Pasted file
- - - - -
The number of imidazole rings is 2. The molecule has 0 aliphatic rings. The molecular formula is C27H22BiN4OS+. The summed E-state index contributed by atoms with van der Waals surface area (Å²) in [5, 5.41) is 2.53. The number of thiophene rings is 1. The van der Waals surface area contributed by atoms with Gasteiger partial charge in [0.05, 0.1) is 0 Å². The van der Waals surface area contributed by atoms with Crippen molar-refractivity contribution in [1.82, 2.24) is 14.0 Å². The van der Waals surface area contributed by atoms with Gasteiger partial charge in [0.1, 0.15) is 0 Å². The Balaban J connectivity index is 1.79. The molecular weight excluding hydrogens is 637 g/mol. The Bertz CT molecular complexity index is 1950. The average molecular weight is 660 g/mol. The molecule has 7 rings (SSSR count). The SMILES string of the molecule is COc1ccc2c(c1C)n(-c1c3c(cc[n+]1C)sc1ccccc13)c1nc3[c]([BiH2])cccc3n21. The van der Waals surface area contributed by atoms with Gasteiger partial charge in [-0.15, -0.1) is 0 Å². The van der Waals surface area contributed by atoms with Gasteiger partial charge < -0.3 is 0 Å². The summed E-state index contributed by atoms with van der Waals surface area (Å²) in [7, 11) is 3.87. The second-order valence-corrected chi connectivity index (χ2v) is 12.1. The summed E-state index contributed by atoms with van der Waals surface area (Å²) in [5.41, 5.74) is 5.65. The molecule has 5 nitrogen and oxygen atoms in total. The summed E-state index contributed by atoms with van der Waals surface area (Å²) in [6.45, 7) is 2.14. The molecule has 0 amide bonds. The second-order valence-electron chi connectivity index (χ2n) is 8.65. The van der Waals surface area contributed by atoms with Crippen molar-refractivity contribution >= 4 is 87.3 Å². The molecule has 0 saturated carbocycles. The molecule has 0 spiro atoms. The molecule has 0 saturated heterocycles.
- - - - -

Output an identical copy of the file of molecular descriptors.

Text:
The number of imidazole rings is 2. The molecule has 0 aliphatic rings. The molecular formula is C27H22BiN4OS+. The summed E-state index contributed by atoms with van der Waals surface area (Å²) in [5, 5.41) is 2.53. The number of thiophene rings is 1. The van der Waals surface area contributed by atoms with Gasteiger partial charge in [0.05, 0.1) is 0 Å². The van der Waals surface area contributed by atoms with Crippen molar-refractivity contribution in [1.82, 2.24) is 14.0 Å². The van der Waals surface area contributed by atoms with Gasteiger partial charge in [0.1, 0.15) is 0 Å². The Balaban J connectivity index is 1.79. The molecular weight excluding hydrogens is 637 g/mol. The Bertz CT molecular complexity index is 1950. The average molecular weight is 660 g/mol. The molecule has 7 rings (SSSR count). The SMILES string of the molecule is COc1ccc2c(c1C)n(-c1c3c(cc[n+]1C)sc1ccccc13)c1nc3[c]([BiH2])cccc3n21. The van der Waals surface area contributed by atoms with Gasteiger partial charge in [-0.15, -0.1) is 0 Å². The van der Waals surface area contributed by atoms with Gasteiger partial charge < -0.3 is 0 Å². The summed E-state index contributed by atoms with van der Waals surface area (Å²) in [7, 11) is 3.87. The second-order valence-corrected chi connectivity index (χ2v) is 12.1. The summed E-state index contributed by atoms with van der Waals surface area (Å²) in [5.41, 5.74) is 5.65. The molecule has 5 nitrogen and oxygen atoms in total. The summed E-state index contributed by atoms with van der Waals surface area (Å²) in [6.45, 7) is 2.14. The molecule has 0 amide bonds. The second-order valence-electron chi connectivity index (χ2n) is 8.65. The van der Waals surface area contributed by atoms with Crippen molar-refractivity contribution >= 4 is 87.3 Å². The molecule has 0 saturated carbocycles. The molecule has 0 spiro atoms. The molecule has 0 saturated heterocycles.